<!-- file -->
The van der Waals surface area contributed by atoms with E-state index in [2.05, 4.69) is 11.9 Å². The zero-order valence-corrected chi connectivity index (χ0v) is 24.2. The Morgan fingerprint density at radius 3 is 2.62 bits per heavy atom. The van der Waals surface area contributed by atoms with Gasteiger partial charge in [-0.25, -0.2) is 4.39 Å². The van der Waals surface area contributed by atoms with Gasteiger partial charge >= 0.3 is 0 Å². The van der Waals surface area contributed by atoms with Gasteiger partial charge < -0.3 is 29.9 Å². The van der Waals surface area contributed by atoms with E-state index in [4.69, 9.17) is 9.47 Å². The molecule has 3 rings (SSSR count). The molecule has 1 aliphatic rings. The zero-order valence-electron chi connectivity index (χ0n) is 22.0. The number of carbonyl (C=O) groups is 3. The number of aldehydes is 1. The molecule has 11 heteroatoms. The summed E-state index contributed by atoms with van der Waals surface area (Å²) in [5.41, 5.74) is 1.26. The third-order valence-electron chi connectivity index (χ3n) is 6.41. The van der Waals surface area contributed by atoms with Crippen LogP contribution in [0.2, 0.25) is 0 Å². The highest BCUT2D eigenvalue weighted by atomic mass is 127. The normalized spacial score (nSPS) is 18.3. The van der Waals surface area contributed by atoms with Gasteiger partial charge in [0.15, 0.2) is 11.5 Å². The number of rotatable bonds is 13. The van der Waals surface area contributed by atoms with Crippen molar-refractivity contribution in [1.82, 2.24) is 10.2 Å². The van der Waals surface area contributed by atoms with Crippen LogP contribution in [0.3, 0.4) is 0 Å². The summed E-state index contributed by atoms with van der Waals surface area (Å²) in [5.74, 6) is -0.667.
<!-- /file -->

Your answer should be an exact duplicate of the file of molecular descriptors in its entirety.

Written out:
The van der Waals surface area contributed by atoms with E-state index in [2.05, 4.69) is 11.9 Å². The zero-order valence-corrected chi connectivity index (χ0v) is 24.2. The Morgan fingerprint density at radius 3 is 2.62 bits per heavy atom. The van der Waals surface area contributed by atoms with Gasteiger partial charge in [-0.25, -0.2) is 4.39 Å². The van der Waals surface area contributed by atoms with Gasteiger partial charge >= 0.3 is 0 Å². The van der Waals surface area contributed by atoms with Gasteiger partial charge < -0.3 is 29.9 Å². The van der Waals surface area contributed by atoms with E-state index in [4.69, 9.17) is 9.47 Å². The molecule has 3 rings (SSSR count). The molecule has 1 aliphatic rings. The zero-order valence-electron chi connectivity index (χ0n) is 22.0. The number of carbonyl (C=O) groups is 3. The number of aldehydes is 1. The molecule has 11 heteroatoms. The summed E-state index contributed by atoms with van der Waals surface area (Å²) in [5.41, 5.74) is 1.26. The third-order valence-electron chi connectivity index (χ3n) is 6.41. The van der Waals surface area contributed by atoms with Crippen LogP contribution in [0.2, 0.25) is 0 Å². The highest BCUT2D eigenvalue weighted by atomic mass is 127. The normalized spacial score (nSPS) is 18.3. The van der Waals surface area contributed by atoms with Gasteiger partial charge in [0.15, 0.2) is 11.5 Å². The number of rotatable bonds is 13. The van der Waals surface area contributed by atoms with Crippen molar-refractivity contribution in [1.82, 2.24) is 10.2 Å². The van der Waals surface area contributed by atoms with Crippen LogP contribution in [0.3, 0.4) is 0 Å². The summed E-state index contributed by atoms with van der Waals surface area (Å²) in [5.74, 6) is -0.667.